Anti-LGBT language in the doctrinal statement and employee handbook for Biola University, a private Christian school in Southern California, has some employees concerned for their jobs, even though administrators say they needn't be.
Longtime employees at the La Mirada, Calif., school say the statement and handbook have language that wasn’t there when they first were hired. The added specifics on “Definition of Marriage/Biblical Context for Sexual Relationship” and the “Sanctity of Life” have made some employees uncomfortable, to say the the least.
On October 9, all Biola employees were asked to reaffirm their commitment to “Biola's Doctrinal Statement, two Theological Distinctives [belief statements] and the Standard of Conduct” (the latter outlined in the handbook), per an email The Advocate obtained from Biola’s human resources department. The request was sent to both full-time and part-time employees, who were asked to sign the statements electronically by December 23, but this week Biola president Barry Corey sent employees an email extending the deadline to March 31 and attempting to address their concerns about it. Employees sign the document upon hiring; the theological distinctive on marriage was added in 2012 for faculty members, who were asked to reaffirm annually thereafter, and was added in 2014 for staff, who are being asked to reaffirm this year, according to a university spokesperson.
The doctrinal statement, available on Biola University’s website, outlines the theologically conservative beliefs the university expects employees to espouse. Doctrinal statements are common at religious educational institutions; for some institutions the doctrinal statement is broad, and for others it’s quite specific.
Biola, founded in 1908 as the Bible Institute of Los Angeles, touts itself as adhering to “the fundamentals of the Christian faith,” including conservative stances on same-sex marriage, abortion, and other issues. The theological distinctive on marriage, which is the section of the doctrinal statement at issue, now includes the following language:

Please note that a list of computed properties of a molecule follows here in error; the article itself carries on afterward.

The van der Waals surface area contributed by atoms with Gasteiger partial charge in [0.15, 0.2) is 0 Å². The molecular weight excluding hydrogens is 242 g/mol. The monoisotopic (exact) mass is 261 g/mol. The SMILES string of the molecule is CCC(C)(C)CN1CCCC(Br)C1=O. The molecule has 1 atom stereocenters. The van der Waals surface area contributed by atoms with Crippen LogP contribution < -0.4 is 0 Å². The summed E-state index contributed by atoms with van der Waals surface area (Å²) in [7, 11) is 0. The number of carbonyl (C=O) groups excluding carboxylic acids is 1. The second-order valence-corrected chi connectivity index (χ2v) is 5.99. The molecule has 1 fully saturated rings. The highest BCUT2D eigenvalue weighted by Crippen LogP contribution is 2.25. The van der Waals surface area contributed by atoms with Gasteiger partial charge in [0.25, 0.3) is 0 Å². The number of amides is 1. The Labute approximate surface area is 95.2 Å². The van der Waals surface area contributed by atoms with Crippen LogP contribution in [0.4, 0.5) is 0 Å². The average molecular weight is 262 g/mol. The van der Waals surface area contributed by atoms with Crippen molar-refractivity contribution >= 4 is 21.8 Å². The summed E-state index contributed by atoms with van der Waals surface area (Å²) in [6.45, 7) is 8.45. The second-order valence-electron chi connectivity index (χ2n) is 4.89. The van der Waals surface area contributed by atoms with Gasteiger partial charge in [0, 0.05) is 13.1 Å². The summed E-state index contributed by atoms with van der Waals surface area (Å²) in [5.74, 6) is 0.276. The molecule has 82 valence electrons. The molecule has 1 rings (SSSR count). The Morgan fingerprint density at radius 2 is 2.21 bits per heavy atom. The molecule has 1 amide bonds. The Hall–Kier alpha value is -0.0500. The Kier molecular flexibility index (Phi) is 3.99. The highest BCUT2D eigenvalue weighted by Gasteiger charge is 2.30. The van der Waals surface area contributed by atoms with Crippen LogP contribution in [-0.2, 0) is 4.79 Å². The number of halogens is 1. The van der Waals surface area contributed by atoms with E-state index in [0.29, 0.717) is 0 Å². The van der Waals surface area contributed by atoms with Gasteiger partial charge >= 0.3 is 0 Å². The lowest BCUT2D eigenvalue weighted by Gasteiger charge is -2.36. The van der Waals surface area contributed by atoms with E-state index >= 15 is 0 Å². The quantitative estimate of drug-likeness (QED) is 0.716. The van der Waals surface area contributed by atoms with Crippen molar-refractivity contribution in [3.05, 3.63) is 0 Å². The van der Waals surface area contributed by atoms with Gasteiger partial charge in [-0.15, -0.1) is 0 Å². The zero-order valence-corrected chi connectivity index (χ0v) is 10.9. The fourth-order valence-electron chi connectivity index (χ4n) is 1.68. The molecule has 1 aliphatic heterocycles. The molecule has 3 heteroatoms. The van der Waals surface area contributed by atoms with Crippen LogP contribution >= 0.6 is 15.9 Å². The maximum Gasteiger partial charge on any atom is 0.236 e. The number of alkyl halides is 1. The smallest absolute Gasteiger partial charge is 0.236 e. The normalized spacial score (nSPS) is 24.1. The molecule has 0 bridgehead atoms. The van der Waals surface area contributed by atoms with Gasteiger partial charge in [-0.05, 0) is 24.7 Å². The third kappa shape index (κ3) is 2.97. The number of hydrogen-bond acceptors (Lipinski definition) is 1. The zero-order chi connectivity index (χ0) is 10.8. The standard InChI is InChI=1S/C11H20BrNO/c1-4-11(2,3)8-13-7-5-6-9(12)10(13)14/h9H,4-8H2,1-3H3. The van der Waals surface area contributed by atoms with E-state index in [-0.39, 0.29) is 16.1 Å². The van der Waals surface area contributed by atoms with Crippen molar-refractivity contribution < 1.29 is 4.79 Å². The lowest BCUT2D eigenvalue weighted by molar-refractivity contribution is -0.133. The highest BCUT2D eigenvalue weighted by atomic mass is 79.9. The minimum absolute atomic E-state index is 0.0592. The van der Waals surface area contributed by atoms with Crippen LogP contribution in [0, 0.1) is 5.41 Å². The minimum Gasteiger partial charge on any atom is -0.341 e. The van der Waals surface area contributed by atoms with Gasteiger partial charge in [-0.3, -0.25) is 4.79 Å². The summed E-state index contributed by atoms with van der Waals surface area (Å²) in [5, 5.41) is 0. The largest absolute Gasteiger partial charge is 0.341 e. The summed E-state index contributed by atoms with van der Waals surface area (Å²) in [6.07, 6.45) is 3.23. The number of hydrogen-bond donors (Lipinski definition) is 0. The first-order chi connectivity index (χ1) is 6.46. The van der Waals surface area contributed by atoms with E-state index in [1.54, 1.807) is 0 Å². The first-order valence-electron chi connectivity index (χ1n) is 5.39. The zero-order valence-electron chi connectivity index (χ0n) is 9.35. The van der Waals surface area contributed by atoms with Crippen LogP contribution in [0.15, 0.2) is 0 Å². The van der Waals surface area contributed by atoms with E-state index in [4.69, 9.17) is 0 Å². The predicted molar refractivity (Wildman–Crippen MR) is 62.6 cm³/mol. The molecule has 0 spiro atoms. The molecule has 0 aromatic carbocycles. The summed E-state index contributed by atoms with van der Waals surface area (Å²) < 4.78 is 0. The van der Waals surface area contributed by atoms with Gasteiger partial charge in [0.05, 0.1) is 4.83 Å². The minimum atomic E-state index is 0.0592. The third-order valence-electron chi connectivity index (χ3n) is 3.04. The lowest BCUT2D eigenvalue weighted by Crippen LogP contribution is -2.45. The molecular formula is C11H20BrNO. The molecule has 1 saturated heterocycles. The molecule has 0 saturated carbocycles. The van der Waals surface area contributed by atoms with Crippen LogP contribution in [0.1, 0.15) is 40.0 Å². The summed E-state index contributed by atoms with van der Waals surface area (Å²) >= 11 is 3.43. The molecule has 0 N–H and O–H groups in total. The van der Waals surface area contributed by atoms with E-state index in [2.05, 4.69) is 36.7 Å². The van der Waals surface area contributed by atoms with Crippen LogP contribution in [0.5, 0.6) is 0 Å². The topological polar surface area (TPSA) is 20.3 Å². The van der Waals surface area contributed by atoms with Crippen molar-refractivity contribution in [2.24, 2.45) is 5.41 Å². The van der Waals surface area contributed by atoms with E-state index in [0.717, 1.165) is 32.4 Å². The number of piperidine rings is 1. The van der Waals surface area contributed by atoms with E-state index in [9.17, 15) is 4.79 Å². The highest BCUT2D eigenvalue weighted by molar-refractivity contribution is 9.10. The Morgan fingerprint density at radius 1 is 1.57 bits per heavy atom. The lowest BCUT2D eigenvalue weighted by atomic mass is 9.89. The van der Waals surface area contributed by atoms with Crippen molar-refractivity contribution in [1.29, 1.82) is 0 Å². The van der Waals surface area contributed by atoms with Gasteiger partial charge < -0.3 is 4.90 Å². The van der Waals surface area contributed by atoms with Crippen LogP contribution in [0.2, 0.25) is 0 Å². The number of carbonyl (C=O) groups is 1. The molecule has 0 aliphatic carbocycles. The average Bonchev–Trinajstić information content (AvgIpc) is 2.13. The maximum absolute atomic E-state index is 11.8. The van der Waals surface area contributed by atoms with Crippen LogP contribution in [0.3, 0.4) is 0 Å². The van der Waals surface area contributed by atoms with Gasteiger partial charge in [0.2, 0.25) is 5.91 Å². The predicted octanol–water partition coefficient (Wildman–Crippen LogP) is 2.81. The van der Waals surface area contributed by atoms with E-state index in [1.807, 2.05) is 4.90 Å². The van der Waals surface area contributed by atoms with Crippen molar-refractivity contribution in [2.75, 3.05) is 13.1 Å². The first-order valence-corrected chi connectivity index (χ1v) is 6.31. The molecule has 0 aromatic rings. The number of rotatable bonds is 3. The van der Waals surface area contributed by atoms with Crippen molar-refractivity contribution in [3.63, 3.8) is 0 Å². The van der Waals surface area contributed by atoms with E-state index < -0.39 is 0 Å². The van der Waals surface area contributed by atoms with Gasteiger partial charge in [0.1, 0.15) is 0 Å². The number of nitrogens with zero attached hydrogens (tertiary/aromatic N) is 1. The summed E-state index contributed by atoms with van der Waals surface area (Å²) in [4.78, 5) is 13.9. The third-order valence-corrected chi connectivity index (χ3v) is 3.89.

“Biblical marriage consists only of a faithful, heterosexual union between one genetic male and one genetic female, and biblical marriage is the only legitimate and acceptable context for a sexual relationship.”
The use of the term “genetic” indicates that Biola affirms marriage as solely a union between one cisgender male and one cisgender female, all but erasing "legitimate and acceptable" relationships for transgender people.
But even before the addition of this section, the spokesperson said, the doctrinal statement “included Biola's position on traditional marriage and sexual ethics as per historic Christian belief.”
Of special concern to some workers is language in the employee handbook. In September 2014, Biola added a section on “Institutional Statements on Human Sexuality and Transsexualism and Transgenderism” to the handbook. It states that “any act of sexual intimacy between two persons of the same sex” is immoral, and opposes “the adoption of a psychological identity discordant with one's birth sex” or “attempts to change one's given biological birth sex via medical intervention.”
“After talking to my colleagues, I saw everybody received this email,” the employee continues. “I have very mixed feelings about it. ... It’s just that my employer can decide that we believe this, and if I don’t believe this I can lose my job at any point in time.”
The employee plans to affirm the document, though they may take advantage of an option to express their concern by affirming "with reservations."
“I haven’t decided if I’m going to affirm with reservations, or just affirm it,” the staffer says. “Biola [human resources] are not the people I want to have this discussion with. It feels like they’re judging me based on a yes or no answer. My personal beliefs are more nuanced. ... I kind of wanted to say no, as the document isn’t too clear. It’s not a conversation I want to have with my employer and I cannot risk my family’s financial well-being at this point in time.”